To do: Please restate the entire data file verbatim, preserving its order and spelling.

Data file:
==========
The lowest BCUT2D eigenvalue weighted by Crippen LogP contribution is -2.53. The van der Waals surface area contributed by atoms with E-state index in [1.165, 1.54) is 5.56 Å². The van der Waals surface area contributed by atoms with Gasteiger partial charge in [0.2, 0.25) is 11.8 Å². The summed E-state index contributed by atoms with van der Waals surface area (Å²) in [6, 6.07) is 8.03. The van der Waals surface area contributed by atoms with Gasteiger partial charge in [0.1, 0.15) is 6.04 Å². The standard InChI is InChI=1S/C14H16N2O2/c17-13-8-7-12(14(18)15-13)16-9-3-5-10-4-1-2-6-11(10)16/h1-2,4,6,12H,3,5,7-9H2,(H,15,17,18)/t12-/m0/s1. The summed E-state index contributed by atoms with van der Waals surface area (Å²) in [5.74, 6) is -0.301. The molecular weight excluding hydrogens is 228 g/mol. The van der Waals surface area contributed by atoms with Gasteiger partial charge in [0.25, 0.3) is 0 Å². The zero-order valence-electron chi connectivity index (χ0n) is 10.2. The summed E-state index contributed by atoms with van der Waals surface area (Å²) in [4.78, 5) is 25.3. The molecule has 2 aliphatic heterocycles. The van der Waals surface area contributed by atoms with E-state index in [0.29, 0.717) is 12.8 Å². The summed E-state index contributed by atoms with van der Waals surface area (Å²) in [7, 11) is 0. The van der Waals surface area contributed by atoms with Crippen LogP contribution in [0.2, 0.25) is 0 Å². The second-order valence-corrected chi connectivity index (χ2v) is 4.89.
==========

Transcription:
The lowest BCUT2D eigenvalue weighted by Crippen LogP contribution is -2.53. The van der Waals surface area contributed by atoms with E-state index in [1.165, 1.54) is 5.56 Å². The van der Waals surface area contributed by atoms with Gasteiger partial charge in [0.2, 0.25) is 11.8 Å². The summed E-state index contributed by atoms with van der Waals surface area (Å²) in [6, 6.07) is 8.03. The van der Waals surface area contributed by atoms with Gasteiger partial charge in [0.1, 0.15) is 6.04 Å². The standard InChI is InChI=1S/C14H16N2O2/c17-13-8-7-12(14(18)15-13)16-9-3-5-10-4-1-2-6-11(10)16/h1-2,4,6,12H,3,5,7-9H2,(H,15,17,18)/t12-/m0/s1. The summed E-state index contributed by atoms with van der Waals surface area (Å²) in [5.74, 6) is -0.301. The molecular weight excluding hydrogens is 228 g/mol. The van der Waals surface area contributed by atoms with Gasteiger partial charge in [0.25, 0.3) is 0 Å². The zero-order valence-electron chi connectivity index (χ0n) is 10.2. The summed E-state index contributed by atoms with van der Waals surface area (Å²) in [4.78, 5) is 25.3. The molecule has 2 aliphatic heterocycles. The van der Waals surface area contributed by atoms with E-state index in [0.29, 0.717) is 12.8 Å². The summed E-state index contributed by atoms with van der Waals surface area (Å²) in [7, 11) is 0. The van der Waals surface area contributed by atoms with Crippen LogP contribution in [0.2, 0.25) is 0 Å². The second-order valence-corrected chi connectivity index (χ2v) is 4.89.